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Regulated used-car market could drive growth of green vehicles

By Kang Bing | China Daily | Updated: 2024-04-23 07:15
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Employees inspect new energy vehicles on the assembly line of Li Auto's workshop in Changzhou, Jiangsu province, in December. [CHEN WEI/FOR CHINA DAILY]

China is taking measures to boost domestic consumption in order to invigorate its slowing down economy. One of the measures is to provide government subsidies to encourage enterprises, including manufacturers, to upgrade their equipment and individuals to replace their old household appliances and cars with new ones.

Cars are among the most expensive movable assets of most families. According to available data, by the end of 2023, China had 435 million motor vehicles, of which 336 million were cars and trucks, with 24.56 million of them being registered or having received a license plate last year. In fact, for the past 10 years, more than 20 million vehicles have been added to the national fleet every year. That means, starting from now, at least 20 million vehicles will become 10 years old every year and should be either scrapped or sold in the used-car market — indicating a huge second-hand car trade business.

Data also show that last year, 18.41 million motor vehicles changed hands in the used-car market for a total value of 1.18 trillion yuan ($162.99 billion). The fast-increasing number of cars and the subsidies given to people to sell their old cars, observers say, will help increase the used-car trade by 45 percent to about 2 trillion yuan before 2027.

A lot more people, I believe, will sell their gasoline-burning vehicles in the used-car market so they can try their hands at electric vehicles (EVs). As a matter of fact, I could be one of them. When I bought my petrol-powered SUV three years ago, I planned to use it for five to seven years while waiting for EV makers to further extend the battery life and the government to set up more charging stations/piles.

But things seem to be moving faster than I expected. While three years ago, most EVs could cover 300-400 kilometers after charging the battery once, today the EVs can cover 600 km on one charge. Also, millions of charging piles have been set up at convenient locations, even inside residential compounds.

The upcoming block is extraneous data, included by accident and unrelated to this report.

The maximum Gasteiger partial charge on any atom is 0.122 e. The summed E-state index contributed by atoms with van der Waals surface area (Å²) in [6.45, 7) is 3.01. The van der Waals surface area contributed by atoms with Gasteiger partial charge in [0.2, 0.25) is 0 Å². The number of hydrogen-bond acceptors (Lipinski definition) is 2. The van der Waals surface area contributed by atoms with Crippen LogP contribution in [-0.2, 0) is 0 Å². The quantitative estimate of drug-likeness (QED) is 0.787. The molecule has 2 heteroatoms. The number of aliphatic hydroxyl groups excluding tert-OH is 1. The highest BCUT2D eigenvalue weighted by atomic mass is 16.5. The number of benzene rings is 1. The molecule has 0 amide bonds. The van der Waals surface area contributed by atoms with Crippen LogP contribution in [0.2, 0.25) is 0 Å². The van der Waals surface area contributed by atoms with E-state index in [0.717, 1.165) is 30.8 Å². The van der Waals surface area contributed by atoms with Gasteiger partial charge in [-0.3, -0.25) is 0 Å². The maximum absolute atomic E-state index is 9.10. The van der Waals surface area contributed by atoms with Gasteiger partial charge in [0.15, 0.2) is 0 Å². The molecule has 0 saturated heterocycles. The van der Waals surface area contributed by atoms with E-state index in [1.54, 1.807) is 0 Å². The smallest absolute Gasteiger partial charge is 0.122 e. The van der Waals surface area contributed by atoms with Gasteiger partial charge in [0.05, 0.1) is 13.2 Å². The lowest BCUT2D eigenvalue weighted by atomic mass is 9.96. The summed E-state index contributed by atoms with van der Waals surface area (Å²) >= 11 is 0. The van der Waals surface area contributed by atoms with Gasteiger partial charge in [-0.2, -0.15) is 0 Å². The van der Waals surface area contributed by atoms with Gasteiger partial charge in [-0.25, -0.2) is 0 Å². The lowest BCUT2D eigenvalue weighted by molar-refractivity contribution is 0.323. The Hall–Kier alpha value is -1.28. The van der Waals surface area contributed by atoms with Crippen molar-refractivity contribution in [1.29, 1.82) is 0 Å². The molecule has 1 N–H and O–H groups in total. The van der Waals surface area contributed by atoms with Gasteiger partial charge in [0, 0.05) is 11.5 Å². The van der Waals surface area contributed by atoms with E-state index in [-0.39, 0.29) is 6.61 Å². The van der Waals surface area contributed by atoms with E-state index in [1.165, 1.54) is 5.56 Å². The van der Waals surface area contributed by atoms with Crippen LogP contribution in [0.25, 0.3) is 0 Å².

These changes, along with my shrinking wallet, have made me think of changing from a gasoline-powered car to an EV, because I could save two-thirds of the cost of fuel. I have resisted the impulse to sell my car and buy an EV mostly because I love my SUV, which has run a little over 10,000 km in three years. Another reason is the unpleasant stories both the sellers and buyers have told me about the used-car market.

A recent CCTV special program followed a man into a used-car market in Beijing. When the man tried to drive his car into the market so that specialists could check it and offer him the right price, he was stopped at the entrance and told by the guard that the market allowed only buyers, not sellers, inside. While driving to a nearby parking lot, as guided, he was stopped several times by people who said they were interested in buying his car. But the prices they offered ranged from as low as 20,000 yuan to a high of 70,000 yuan, leaving him puzzled.

During his hour-long trip, the man failed to see any authoritative dealer. One dealer said he bought the old cars mostly from agents who obtained the vehicles at lower than expected prices outside the market, suggesting foul play.

Stories of second-hand car buyers being cheated by sellers using doctored documents have also been doing the rounds. Worse, the victims failed to get the fraudsters punished, as they deserve, because it's difficult to get the necessary evidence.

I am hesitant to venture into a used-car market or go to a dealer because of such stories. I am also hesitant because I have no idea if the dealers I meet would be trustworthy and offer the price my beloved car deserves.

I am not an expert in used cars or the used-car business. But I really think that government authorities and supervisors should make greater efforts to regulate the used-car market before they can expect more car owners to sell their old cars and buy EVs, thereby reducing carbon emissions.

The author is former deputy editor-in-chief of China Daily.

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